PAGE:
I think we can safely assume that the Windows mobile app gap is a non-issue going forward. Those people buying Windows 10 Mobiles will either live with the gaps or have all the apps they need so won't be worried.
For Microsoft there's a new app gap appearing and the company needs to consider the impact of its long term strategy.
The table represents Nielsen's survey of most used smartphone apps, on a monthly rolling average from October '14 to October '15.
The top ten apps come from Google, Facebook and Apple. None are from Microsoft.
Having pushed heavily into delivering its offerings across the three mobile platforms it seems more than a little worrying that Microsoft hasn't been able to deliver a single top ten app this year. Perhaps that's because it owns everything from eleven through twenty, but realistically probably not.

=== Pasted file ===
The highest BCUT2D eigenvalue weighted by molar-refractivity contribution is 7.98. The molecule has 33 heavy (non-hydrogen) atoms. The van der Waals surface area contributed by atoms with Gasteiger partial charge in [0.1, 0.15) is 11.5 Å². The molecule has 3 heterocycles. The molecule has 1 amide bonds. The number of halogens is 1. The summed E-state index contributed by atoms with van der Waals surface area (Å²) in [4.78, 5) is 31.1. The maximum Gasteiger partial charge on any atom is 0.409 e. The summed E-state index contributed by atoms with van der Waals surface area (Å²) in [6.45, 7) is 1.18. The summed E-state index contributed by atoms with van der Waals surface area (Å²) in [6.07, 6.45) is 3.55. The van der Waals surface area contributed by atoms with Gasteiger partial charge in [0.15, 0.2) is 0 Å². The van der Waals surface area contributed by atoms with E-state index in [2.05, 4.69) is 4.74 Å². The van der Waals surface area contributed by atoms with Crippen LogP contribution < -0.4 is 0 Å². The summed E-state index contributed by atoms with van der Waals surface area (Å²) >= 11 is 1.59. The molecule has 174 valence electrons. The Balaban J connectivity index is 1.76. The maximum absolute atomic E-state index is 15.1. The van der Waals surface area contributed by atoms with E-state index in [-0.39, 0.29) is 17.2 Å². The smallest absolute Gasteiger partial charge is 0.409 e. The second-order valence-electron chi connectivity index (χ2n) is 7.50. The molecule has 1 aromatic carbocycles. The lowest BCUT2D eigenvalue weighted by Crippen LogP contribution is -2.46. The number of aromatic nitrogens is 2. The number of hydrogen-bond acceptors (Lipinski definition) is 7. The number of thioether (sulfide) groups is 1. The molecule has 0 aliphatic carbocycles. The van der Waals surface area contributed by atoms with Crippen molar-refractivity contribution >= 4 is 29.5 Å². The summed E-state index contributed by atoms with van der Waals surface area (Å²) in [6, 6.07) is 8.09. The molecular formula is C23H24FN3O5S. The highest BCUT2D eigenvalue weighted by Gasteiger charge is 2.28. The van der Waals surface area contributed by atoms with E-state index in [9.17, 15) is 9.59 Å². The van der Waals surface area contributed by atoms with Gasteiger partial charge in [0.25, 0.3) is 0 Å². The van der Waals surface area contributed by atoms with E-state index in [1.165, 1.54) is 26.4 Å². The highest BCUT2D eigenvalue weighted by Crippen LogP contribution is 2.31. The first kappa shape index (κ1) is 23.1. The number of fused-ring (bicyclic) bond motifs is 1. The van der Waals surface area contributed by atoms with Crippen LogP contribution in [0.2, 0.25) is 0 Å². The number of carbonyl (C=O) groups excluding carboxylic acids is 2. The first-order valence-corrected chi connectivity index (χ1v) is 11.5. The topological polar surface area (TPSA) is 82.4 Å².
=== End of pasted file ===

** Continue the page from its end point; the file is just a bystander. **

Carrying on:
Microsoft has some pretty high profile offerings - Office, Skype, OneDrive, Outlook. All of them are class leading tools. If they aren't gaining popularity on smartphones though, Microsoft is in danger of losing the crowd.
Steve Balmer recently questioned the way that Microsoft has been reporting its performance - as a shareholder that seems reasonable. As a former CEO and someone with detailed knowledge of the way Microsoft's business is set up it should be raising warning bells for investors and Microsoft fans alike.